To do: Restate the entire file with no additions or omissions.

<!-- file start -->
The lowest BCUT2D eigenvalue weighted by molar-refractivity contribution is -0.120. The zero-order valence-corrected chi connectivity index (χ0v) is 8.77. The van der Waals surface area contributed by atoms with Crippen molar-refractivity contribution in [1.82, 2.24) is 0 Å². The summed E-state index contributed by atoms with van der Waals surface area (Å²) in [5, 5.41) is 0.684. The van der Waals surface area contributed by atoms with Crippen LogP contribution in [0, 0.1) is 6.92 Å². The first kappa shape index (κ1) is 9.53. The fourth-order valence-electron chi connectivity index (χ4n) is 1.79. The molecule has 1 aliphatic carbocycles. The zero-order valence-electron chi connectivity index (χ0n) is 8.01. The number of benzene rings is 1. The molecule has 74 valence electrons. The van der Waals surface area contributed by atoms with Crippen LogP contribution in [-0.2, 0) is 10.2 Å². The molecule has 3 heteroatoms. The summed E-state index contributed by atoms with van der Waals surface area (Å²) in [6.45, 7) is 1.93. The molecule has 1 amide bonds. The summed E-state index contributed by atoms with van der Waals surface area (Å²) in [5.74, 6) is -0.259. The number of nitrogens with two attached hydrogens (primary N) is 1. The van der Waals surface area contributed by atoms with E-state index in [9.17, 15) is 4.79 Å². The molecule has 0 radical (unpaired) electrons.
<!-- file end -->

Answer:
The lowest BCUT2D eigenvalue weighted by molar-refractivity contribution is -0.120. The zero-order valence-corrected chi connectivity index (χ0v) is 8.77. The van der Waals surface area contributed by atoms with Crippen molar-refractivity contribution in [1.82, 2.24) is 0 Å². The summed E-state index contributed by atoms with van der Waals surface area (Å²) in [5, 5.41) is 0.684. The van der Waals surface area contributed by atoms with Crippen LogP contribution in [0, 0.1) is 6.92 Å². The first kappa shape index (κ1) is 9.53. The fourth-order valence-electron chi connectivity index (χ4n) is 1.79. The molecule has 1 aliphatic carbocycles. The zero-order valence-electron chi connectivity index (χ0n) is 8.01. The number of benzene rings is 1. The molecule has 74 valence electrons. The van der Waals surface area contributed by atoms with Crippen LogP contribution in [-0.2, 0) is 10.2 Å². The molecule has 3 heteroatoms. The summed E-state index contributed by atoms with van der Waals surface area (Å²) in [6.45, 7) is 1.93. The molecule has 1 amide bonds. The summed E-state index contributed by atoms with van der Waals surface area (Å²) in [5.74, 6) is -0.259. The number of nitrogens with two attached hydrogens (primary N) is 1. The van der Waals surface area contributed by atoms with E-state index in [9.17, 15) is 4.79 Å². The molecule has 0 radical (unpaired) electrons.